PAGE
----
I had the privilege of driving a few local dignitaries in my dad’s antique Dodge convertible for our township’s 300th anniversary parade.
One of those dignitaries happened to be one of my best friend’s fathers, Bob, a former School Board President. He and the two other distinguished gentleman who rode with me had proclaimed to be retired from campaigns and leadership positions. As we went 3 miles at 2 miles per hour, we had a lot of time to come up with pithy conversation to fill the awkward silence, so I took this campaign advice with a grain of salt; it was probably more for conversation’s sake, but it really made me think.
Bob said, after passing out compliments to many of the parade-watchers on their dogs, that the best way to ensure that a campaign is “in the bag” is to find out the constituents pets’ names and add their names to mailings.
I know that from my education in journalism and my experience as an executive sourcer, personal information is not that hard to find, if you know where to look. I do this for my clients when I write their cover letters and I teach clients how to do that through my webinar, Insider Edge to Social Media: 3 Success Secrets to Getting Hired. But I didn’t consider pets as a way to a decision-maker’s heart. Could he be right?
There was an episode of Modern Family in which the patriarch, Phil Dunphy, went to extremes to help a potential home buyer envision himself in the home. In the end, it was very creepy, and I think you risk that if you take it too far.
What is too far, though?
If you know a decision-maker owns a dog, and you can find a picture of said decision-maker and her dog (say through Google images), would it be too much if you commissioned an artist to paint said dog and owner as a gift?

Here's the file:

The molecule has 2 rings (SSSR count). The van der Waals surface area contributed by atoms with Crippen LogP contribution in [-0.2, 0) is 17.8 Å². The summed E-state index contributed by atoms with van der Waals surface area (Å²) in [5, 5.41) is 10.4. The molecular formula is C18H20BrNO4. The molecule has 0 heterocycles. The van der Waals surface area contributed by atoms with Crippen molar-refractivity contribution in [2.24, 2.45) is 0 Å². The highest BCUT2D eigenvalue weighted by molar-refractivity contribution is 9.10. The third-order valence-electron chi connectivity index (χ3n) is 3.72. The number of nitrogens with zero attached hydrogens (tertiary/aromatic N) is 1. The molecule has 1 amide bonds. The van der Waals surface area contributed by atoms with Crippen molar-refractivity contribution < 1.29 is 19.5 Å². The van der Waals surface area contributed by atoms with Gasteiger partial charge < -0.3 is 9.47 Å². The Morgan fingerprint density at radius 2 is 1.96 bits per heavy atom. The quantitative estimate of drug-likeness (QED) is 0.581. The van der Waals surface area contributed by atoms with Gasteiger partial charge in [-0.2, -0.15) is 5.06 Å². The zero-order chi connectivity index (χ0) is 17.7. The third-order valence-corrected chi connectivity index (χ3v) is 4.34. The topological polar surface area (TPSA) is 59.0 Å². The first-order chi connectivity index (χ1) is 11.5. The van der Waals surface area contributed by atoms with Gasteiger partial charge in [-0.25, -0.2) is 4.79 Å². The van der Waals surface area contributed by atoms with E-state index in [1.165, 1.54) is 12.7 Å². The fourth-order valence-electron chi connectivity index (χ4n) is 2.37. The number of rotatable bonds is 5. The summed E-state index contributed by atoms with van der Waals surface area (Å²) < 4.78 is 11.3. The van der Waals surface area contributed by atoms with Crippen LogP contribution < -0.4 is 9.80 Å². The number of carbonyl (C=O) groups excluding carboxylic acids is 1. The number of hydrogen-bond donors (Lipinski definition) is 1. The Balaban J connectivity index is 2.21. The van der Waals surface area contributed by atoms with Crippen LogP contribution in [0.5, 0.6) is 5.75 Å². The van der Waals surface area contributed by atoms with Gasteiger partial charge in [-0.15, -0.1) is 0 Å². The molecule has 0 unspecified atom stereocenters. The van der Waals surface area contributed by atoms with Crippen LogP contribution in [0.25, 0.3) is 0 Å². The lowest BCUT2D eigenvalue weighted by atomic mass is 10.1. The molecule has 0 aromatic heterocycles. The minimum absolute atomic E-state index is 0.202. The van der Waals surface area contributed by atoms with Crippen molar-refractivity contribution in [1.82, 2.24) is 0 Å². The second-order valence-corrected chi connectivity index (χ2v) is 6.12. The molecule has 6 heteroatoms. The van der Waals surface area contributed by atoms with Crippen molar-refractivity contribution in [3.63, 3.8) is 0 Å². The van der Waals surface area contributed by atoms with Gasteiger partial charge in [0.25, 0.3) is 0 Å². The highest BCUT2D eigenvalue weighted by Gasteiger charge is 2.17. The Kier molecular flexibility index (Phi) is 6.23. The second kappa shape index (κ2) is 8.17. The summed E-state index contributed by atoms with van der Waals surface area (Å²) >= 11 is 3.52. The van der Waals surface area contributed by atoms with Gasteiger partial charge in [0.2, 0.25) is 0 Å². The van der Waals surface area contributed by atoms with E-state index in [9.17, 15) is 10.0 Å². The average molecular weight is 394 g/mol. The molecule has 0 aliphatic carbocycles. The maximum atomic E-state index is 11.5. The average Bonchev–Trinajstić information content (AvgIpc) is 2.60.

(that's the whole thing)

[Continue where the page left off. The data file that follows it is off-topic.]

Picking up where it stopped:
Probably, in most cases. You would probably want to dig as deep as possible to determine how an individual feels about their privacy versus their pet pride, perhaps even by inquiring within a contact’s personal network.
The example that I use may seem a little over-the-top. Gestures like this can backfire, or they can have residual paybacks for years to come. If such a gesture would be appreciated, that decision-maker would probably show off that painting to all of her close friends and family. It might also get that artist additional work.
In employment climates like this, creativity can take you very far, especially if that is what you think buyers or employers need most.
Can you think of any other epic examples that stand produce epic results?
Are you promoting yourself as creative, but not using creativity to reach your audience?
One response to “Can this strange campaign advice land you work?”
[…] not to blur the line between pursuing a potential employer and being creepy. In my 2013 article, “Can this strange campaign advice land you work?,” I highlight the risks of digging too deeply into a decision-maker’s […]